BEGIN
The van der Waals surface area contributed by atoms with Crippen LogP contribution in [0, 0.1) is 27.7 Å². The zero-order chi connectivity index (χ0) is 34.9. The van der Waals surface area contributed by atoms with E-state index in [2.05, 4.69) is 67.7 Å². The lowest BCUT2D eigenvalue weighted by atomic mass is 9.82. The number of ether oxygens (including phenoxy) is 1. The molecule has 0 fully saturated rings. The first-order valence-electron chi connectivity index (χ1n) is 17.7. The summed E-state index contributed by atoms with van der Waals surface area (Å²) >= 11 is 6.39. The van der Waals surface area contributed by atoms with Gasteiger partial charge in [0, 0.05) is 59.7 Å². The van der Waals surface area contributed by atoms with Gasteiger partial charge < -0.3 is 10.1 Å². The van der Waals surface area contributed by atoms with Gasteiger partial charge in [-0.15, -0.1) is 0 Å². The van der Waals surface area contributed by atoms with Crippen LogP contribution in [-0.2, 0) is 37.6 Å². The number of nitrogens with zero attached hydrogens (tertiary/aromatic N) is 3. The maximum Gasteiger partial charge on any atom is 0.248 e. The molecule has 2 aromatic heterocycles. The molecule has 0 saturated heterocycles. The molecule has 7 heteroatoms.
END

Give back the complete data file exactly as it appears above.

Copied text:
The van der Waals surface area contributed by atoms with Crippen LogP contribution in [0, 0.1) is 27.7 Å². The zero-order chi connectivity index (χ0) is 34.9. The van der Waals surface area contributed by atoms with E-state index in [2.05, 4.69) is 67.7 Å². The lowest BCUT2D eigenvalue weighted by atomic mass is 9.82. The number of ether oxygens (including phenoxy) is 1. The molecule has 0 fully saturated rings. The first-order valence-electron chi connectivity index (χ1n) is 17.7. The summed E-state index contributed by atoms with van der Waals surface area (Å²) >= 11 is 6.39. The van der Waals surface area contributed by atoms with Gasteiger partial charge in [0, 0.05) is 59.7 Å². The van der Waals surface area contributed by atoms with Gasteiger partial charge < -0.3 is 10.1 Å². The van der Waals surface area contributed by atoms with Gasteiger partial charge in [-0.15, -0.1) is 0 Å². The van der Waals surface area contributed by atoms with Crippen LogP contribution in [-0.2, 0) is 37.6 Å². The number of nitrogens with zero attached hydrogens (tertiary/aromatic N) is 3. The maximum Gasteiger partial charge on any atom is 0.248 e. The molecule has 2 aromatic heterocycles. The molecule has 0 saturated heterocycles. The molecule has 7 heteroatoms.